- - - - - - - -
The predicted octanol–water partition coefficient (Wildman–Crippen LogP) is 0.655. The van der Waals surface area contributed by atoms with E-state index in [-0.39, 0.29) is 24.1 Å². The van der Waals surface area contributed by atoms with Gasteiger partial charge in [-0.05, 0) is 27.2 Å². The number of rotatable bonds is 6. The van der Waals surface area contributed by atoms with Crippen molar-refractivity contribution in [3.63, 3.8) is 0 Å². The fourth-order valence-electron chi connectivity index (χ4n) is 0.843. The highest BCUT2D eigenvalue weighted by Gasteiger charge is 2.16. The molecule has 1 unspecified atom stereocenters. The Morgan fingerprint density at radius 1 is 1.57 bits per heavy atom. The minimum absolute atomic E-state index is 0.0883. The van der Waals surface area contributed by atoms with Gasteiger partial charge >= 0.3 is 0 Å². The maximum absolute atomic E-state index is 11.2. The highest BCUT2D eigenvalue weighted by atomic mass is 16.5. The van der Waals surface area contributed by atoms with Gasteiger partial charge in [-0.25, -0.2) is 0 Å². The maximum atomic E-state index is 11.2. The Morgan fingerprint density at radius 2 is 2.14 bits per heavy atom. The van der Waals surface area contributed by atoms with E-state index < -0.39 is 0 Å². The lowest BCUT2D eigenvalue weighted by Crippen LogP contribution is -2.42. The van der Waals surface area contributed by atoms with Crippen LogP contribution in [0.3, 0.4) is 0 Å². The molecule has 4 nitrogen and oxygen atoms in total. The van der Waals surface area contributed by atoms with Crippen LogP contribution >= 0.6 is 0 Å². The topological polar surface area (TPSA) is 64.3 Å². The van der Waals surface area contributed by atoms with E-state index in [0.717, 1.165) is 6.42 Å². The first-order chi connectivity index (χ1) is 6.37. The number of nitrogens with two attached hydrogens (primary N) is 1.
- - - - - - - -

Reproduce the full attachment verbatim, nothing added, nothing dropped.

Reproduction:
The predicted octanol–water partition coefficient (Wildman–Crippen LogP) is 0.655. The van der Waals surface area contributed by atoms with E-state index in [-0.39, 0.29) is 24.1 Å². The van der Waals surface area contributed by atoms with Gasteiger partial charge in [-0.05, 0) is 27.2 Å². The number of rotatable bonds is 6. The van der Waals surface area contributed by atoms with Crippen molar-refractivity contribution in [3.63, 3.8) is 0 Å². The fourth-order valence-electron chi connectivity index (χ4n) is 0.843. The highest BCUT2D eigenvalue weighted by Gasteiger charge is 2.16. The molecule has 1 unspecified atom stereocenters. The Morgan fingerprint density at radius 1 is 1.57 bits per heavy atom. The minimum absolute atomic E-state index is 0.0883. The van der Waals surface area contributed by atoms with Gasteiger partial charge >= 0.3 is 0 Å². The maximum absolute atomic E-state index is 11.2. The highest BCUT2D eigenvalue weighted by atomic mass is 16.5. The van der Waals surface area contributed by atoms with Gasteiger partial charge in [-0.25, -0.2) is 0 Å². The maximum atomic E-state index is 11.2. The Morgan fingerprint density at radius 2 is 2.14 bits per heavy atom. The van der Waals surface area contributed by atoms with E-state index < -0.39 is 0 Å². The lowest BCUT2D eigenvalue weighted by Crippen LogP contribution is -2.42. The van der Waals surface area contributed by atoms with Crippen LogP contribution in [0.3, 0.4) is 0 Å². The molecule has 4 nitrogen and oxygen atoms in total. The van der Waals surface area contributed by atoms with Crippen LogP contribution >= 0.6 is 0 Å². The topological polar surface area (TPSA) is 64.3 Å². The van der Waals surface area contributed by atoms with E-state index in [0.717, 1.165) is 6.42 Å². The first-order chi connectivity index (χ1) is 6.37. The number of nitrogens with two attached hydrogens (primary N) is 1.